For all but 12 UCLA football players, Rick Neuheisel is the only collegiate head football coach they’ve ever known.
But the reality started sinking in for the Bruins around midday on Monday, less than an hour after the announcement that Neuheisel would be relieved of his duties following the team’s Pac-12 championship game showdown at Oregon’s Autzen Stadium on Friday night, that soon enough, that won’t be the case.
Some found out via a special team meeting with Dan Guerrero, one in which the athletic director asked players to raise their hand if they came to UCLA to go 6-6, and “not one of them raised their hand.”
Some were not so lucky.
“The feelings that happened when I found out on ESPN, I can’t really explain,” said tight end Joseph Fauria, who was in class and could not attend the meeting. “It wasn’t necessarily shock, it was hurt that I found out that way. It just hurt. You’d be dumb to say it hasn’t been floating out there for some time, but he’s our coach, he’s our leader, a guy who I personally like on and off the field, and it’s tough to grasp.”
Though Neuheisel started the season firmly planted in a scorching hot seat that only grew more and more scolding with blowout losses to Texas and Stanford, the melting point came with a 48-12 loss at Arizona on Oct. 20.
Facing a Wildcats squad that was playing under recently named interim head coach Tim Kish, fresh off the firing of Mike Stoops, UCLA was thoroughly embarrassed, left particularly red-faced by a midfield brawl that resulted in 10 total suspensions.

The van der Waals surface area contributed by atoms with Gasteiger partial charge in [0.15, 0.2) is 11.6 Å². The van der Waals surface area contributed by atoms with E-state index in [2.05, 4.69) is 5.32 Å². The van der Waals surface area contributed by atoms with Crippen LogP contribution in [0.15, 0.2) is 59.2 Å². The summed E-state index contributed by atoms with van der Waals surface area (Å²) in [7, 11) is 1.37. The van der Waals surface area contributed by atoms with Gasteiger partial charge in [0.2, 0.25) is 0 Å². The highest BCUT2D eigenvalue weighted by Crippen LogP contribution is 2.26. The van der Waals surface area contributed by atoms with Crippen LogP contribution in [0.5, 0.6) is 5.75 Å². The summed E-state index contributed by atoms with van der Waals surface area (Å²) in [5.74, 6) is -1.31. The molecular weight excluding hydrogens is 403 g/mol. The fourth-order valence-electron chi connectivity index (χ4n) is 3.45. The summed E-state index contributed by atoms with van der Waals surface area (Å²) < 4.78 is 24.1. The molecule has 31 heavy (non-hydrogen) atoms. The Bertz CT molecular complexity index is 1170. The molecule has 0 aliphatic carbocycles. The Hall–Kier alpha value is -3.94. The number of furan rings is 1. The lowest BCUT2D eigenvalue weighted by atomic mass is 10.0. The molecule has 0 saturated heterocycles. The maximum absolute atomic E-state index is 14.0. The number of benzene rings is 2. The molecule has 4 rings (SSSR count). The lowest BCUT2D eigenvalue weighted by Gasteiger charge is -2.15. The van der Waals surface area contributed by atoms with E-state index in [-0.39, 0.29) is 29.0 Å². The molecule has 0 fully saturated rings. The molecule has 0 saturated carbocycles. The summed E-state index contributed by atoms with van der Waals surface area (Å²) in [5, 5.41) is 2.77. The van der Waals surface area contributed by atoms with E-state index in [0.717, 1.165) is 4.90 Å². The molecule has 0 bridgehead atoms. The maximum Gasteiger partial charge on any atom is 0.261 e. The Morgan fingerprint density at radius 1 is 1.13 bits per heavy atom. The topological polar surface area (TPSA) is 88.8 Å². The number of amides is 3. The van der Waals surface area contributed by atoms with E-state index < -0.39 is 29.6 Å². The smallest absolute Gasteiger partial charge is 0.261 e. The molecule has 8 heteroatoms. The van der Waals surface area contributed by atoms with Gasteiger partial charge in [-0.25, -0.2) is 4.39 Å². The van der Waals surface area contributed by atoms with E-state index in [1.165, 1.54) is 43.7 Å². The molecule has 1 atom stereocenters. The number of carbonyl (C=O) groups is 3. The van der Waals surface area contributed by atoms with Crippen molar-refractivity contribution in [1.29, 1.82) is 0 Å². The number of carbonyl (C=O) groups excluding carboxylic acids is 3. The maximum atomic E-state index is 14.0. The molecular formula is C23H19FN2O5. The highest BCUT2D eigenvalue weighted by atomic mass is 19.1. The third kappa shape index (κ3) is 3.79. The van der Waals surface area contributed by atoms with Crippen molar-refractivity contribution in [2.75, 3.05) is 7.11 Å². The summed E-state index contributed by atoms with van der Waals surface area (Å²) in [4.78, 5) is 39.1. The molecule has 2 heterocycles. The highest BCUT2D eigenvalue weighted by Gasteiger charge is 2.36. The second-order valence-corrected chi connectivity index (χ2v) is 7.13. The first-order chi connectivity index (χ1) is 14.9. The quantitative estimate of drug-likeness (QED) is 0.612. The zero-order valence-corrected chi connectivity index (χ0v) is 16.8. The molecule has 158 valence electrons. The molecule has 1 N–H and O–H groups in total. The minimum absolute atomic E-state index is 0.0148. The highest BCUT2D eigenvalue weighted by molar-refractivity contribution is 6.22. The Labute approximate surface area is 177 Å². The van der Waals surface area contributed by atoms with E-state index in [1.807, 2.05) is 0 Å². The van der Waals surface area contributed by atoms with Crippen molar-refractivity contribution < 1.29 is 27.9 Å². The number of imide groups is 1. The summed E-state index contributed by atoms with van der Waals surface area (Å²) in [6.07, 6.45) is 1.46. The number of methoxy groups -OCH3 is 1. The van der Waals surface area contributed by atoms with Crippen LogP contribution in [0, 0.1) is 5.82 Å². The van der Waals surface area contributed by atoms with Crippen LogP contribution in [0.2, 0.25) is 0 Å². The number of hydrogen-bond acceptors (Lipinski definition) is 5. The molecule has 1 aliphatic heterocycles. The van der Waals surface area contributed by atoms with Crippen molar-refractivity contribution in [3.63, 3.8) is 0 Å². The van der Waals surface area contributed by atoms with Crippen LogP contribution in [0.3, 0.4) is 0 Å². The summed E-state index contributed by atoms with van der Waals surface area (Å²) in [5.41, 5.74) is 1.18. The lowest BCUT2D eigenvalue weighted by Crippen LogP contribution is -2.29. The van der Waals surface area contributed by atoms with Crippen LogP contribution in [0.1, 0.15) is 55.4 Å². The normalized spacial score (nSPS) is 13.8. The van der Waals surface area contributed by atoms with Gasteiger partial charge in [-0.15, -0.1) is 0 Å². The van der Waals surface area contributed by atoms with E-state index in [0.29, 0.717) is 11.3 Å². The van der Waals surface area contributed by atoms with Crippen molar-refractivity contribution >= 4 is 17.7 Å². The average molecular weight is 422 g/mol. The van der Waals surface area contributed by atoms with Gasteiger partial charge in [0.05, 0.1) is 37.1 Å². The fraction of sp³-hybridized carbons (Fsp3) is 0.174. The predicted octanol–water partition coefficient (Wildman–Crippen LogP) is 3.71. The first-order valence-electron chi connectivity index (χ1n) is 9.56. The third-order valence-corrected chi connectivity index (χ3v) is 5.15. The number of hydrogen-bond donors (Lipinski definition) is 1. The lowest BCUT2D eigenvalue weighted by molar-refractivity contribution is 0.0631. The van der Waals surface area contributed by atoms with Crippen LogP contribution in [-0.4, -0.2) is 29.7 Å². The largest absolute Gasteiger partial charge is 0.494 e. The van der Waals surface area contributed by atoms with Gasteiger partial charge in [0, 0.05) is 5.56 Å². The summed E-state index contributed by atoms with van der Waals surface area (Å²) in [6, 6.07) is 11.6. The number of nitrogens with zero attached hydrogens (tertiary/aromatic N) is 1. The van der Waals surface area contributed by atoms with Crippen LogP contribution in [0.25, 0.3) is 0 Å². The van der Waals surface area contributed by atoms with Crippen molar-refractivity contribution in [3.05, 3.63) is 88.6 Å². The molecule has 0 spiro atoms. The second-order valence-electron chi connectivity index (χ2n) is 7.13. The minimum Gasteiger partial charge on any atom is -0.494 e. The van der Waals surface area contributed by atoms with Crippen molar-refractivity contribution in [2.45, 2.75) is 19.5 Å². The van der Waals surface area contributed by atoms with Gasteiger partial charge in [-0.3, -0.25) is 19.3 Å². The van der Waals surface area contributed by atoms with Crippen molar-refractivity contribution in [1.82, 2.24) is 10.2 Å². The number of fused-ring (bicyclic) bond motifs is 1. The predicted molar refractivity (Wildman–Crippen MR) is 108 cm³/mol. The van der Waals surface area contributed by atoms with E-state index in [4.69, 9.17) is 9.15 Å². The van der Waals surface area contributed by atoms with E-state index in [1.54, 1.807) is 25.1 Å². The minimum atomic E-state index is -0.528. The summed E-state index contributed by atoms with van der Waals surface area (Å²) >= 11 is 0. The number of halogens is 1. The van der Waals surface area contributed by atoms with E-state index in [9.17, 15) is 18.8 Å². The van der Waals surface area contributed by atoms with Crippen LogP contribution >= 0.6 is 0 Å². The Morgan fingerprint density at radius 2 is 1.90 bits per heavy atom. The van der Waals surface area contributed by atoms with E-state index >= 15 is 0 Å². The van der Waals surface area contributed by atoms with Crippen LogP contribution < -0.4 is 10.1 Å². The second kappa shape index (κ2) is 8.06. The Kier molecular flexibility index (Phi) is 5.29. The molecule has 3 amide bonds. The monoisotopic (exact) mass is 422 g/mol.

Soon after the game, rumors started swirling about Neuheisel’s precarious future, and players tried to ignore it, all the way up until Saturday night, when a 50-0 loss at USC seemingly slammed the door shut on Neuheisel’s tenure.
“I didn’t think about it too much,” junior quarterback Kevin Prince said. “Obviously after the Arizona game, you heard rumors, heard talk, but we came back and played a great game against Cal, played a great game against Arizona State, and you kind of forget about that stuff. You’re thinking bigger and better things after that. Even after losing to Utah, you don’t think about it.”
Monday, though, they faced the harsh truth.
They would be playing one last game for Neuheisel.
Monday’s practice was louder and sharper than it had been in a long time, players having a little extra zip because of the heightened senses – and heightened emotions – involving the decision.
Nothing refocuses the mind like hard work, they figured.
“It would be easy to say there’s an awkwardness about it, but at the same time you can’t let it spread, you can’t let it be like a cancer,” Fauria said. “You have to treat it like any other week. It’s not easy. You have to be mature, understand what’s at stake, understand what’s ahead of us.”
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